Sunday, January 1, 2012

Courage to face the future

One of my favorite blogs is Goodlife Zen. In her early November article Mary Jaksch defines courage as ‘the ability to face danger, difficulty, uncertainty, or pain without being overcome by fear or being deflected from a chosen course of action.’

courage-1 The article lists seven tips to increase your courage. I felt many of these are appropriate for those of us living with Kennedy’s Disease and added a few comments to her bullet points.

Tip #1: Start something new.

It’s hard to be a beginner again. It takes courage to learn something new and to be a newbie in amongst more experienced people. [As our abilities to perform many physical functions wane, it is important to try other things that can still be enjoyed and accomplished. Start a new hobby. Join a club that organizes events that you enjoy. Anything new will challenge you mentally. And a wonderful side benefit is gaining new friends with similar interests.]

Tip #2: Go somewhere you’ve never been before.

Too often our life is on a track that has little variation. Do you always take the same way home from work? Or go to the same restaurant for a meal? Try going somewhere new. [Yes, I definitely know that traveling or going to places new becomes more difficult over time. But, that doesn’t mean we shouldn’t try. Initially, be conservative in your thoughts and expectations. Pick someplace locally and then regionally. The point is just getting out and about with family and friends and hopefully making new friends.]

Tip #3: Say what is in your heart.

Do you sometimes suppress the true words that want to come out? I’m sure we all do that at times. What holds us back is fear. A good way to train your courage is to say something positive about a person – even if you’re nervous of how they’ll receive what you say. [We still have something to say and we need to be heard. Just because we are no longer physically capable of standing up (for long), that doesn’t mean we shouldn’t stand up for our rights and the rights of others (see Tip #5).]

Tip #4: Speak to someone you don’t know.

Imagine being at a party where you don’t know most people. That can feel daunting. You’ll feel a lot better, if pluck up your courage and start a conversation with someone you don’t know. Ask them what they do, where they live, or what they are passionate about. [Almost weekly I hear from someone living with Kennedy’s Disease who feels isolated (alone). That feeling must be terrible. Make a point of talking to someone, anyone, who you meet or want to meet. Don’t let your fears hold you back. Make a positive comment, ask a question, do whatever it takes to break the ice with a stranger. You never know, he/she might become your friend.]

Tip #5: Stand up for someone else.

If you see someone being treated unfairly, what do you do? ... Try standing up for someone else – you will feel your courage grow. [There are all kinds of victims and those of us living with Kennedy’s Disease need to become advocates for these people. See my comments to #3 above]

Tip #6: Learn to shout.

... I’ve experienced that many people have forgotten how to shout. Their self-esteem is so low that they don’t know how to raise their voice. I suggest learning to shout. You can go to martial art classes, walk on the beach, or shout into a pillow. The shout that comes from the belly is a tremendous source of energy and courage. [At some point in our life we were probably told to hold it down. However, shouting can work wonders in relieving stress and generating energy. Did you ever play any sports? What were you taught to do in difficult situations? Shout! Yell! Get pumped! Try it sometime. It might make a world of difference.]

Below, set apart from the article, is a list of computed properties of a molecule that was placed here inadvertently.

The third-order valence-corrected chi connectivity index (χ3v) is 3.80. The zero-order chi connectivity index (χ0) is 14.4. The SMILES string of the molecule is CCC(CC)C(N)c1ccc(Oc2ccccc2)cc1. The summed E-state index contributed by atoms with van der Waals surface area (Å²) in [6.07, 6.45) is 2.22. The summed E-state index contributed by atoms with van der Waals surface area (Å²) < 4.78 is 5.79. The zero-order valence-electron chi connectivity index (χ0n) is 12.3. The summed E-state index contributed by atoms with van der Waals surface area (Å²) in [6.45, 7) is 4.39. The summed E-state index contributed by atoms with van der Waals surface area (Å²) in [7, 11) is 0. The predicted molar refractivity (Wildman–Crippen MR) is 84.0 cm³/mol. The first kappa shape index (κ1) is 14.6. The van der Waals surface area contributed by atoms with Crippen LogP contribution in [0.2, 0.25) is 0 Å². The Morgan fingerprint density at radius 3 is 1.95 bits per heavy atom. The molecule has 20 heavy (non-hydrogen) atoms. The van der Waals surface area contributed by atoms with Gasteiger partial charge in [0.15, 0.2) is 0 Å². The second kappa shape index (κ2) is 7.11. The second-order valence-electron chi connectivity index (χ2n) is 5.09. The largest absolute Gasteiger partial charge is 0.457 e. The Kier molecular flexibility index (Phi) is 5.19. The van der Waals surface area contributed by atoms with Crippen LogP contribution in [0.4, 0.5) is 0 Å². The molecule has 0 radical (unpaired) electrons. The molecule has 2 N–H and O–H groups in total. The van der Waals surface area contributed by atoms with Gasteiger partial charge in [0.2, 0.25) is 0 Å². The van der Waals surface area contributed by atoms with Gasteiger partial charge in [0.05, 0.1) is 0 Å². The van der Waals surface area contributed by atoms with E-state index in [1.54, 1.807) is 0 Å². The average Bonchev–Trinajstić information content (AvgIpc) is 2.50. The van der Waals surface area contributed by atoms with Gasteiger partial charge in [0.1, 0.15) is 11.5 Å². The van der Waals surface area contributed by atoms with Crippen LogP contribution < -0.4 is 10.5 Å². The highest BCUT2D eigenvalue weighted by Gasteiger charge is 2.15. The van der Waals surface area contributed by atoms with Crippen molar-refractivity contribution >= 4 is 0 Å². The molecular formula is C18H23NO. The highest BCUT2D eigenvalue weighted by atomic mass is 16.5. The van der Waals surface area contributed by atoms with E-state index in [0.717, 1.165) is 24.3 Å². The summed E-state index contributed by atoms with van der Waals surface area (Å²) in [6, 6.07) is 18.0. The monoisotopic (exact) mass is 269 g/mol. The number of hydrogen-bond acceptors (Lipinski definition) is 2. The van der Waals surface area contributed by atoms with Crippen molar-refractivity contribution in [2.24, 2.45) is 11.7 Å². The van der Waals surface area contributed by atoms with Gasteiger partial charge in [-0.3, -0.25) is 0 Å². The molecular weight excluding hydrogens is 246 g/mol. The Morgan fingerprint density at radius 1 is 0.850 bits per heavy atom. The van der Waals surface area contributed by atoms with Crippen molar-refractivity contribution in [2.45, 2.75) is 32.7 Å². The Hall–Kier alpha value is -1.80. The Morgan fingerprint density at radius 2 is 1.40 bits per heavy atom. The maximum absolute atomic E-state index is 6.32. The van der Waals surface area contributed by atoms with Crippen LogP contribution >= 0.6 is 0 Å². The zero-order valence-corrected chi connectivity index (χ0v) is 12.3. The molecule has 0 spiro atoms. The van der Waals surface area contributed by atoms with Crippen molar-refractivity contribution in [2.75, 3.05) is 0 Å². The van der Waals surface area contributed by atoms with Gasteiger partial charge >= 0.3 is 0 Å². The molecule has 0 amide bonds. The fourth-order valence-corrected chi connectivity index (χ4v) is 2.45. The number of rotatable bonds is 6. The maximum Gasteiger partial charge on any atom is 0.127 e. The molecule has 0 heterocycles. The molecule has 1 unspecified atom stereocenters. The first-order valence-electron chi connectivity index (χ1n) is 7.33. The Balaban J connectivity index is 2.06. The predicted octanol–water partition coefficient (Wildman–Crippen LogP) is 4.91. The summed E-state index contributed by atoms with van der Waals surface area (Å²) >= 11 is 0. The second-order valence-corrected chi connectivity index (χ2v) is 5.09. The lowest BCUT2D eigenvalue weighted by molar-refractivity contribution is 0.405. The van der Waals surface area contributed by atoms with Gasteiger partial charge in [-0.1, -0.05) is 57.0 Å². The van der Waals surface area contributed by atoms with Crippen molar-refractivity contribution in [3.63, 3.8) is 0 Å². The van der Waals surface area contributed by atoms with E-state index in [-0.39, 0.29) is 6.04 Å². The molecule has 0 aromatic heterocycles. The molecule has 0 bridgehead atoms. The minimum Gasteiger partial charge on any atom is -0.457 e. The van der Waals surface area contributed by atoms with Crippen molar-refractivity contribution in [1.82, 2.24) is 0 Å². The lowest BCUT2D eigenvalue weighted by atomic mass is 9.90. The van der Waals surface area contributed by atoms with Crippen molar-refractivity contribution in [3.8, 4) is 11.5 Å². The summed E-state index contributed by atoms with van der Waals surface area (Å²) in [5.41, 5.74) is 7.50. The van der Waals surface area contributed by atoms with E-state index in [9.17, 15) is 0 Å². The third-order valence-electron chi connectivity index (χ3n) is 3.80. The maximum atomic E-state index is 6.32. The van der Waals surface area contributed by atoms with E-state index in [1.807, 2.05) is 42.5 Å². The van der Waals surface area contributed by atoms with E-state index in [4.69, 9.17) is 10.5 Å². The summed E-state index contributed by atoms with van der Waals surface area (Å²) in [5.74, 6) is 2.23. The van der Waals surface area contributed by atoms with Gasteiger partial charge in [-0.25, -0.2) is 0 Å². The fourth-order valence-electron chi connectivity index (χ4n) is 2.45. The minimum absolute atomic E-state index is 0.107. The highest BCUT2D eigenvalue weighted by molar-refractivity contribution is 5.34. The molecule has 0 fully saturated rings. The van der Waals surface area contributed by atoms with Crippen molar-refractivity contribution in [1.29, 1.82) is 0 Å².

Tip #7: Dress how you want to.

Our society has strong rules about how we are supposed to dress at certain occasions. Maybe you have a dress-code at work that you need to follow. Make sure that you intentionally dress how you like when it’s leisure time. Express yourself through your clothing. [I use to wear a three-piece suit and looked good in it. I found that my suits just don’t look the same when I am sitting in a wheelchair. You can still look good, however, but it might take some experimentation. The key message here is to not let your dress decide whether you participate or not. Get involved!]


Everything mentioned above has one important message. Participate, become engaged, and don’t let your fears and health issue hold you back any more. There is always something to do, someone to meet, something of interest, etc. if we just have to courage to take the first step (or the first rotation of the chair’s wheel).

Happy New Year!


  1. Dear Bruce,
    Thanks for your article.
    It is very useful. thank you.

    Because in China, it is not allow to visit the .
    May I have a request?

    Can I copy and paste your article? For example, the Mainland China ALS Forum Or a blog site in mainland China. (I will marked the source)

    Hope to receive your reply. thank you very much.
    Happy new year!

    ps: Mainland China ALS Forum :

  2. Good to hear from you and thanks for the New Year's wishes.

    If I understand correctly, you want to add some of my blog topics to the Mainland Chine ALS site and possibly other similar sites.

    No problem. The more people we can help the better.

  3. Dear Bruce,

    Thank you very much~

    Wish you happy everyday~! 英!



Please feel free to comment. By taking a moment to share your thoughts you add much to these articles. The articles then become more than just something I said or believe. In addition, by adding a comment, you might just be helping the next reader by sharing your opinion, experience, or a helpful tip. You can comment below or by sending me an email. I look forward to hearing from you.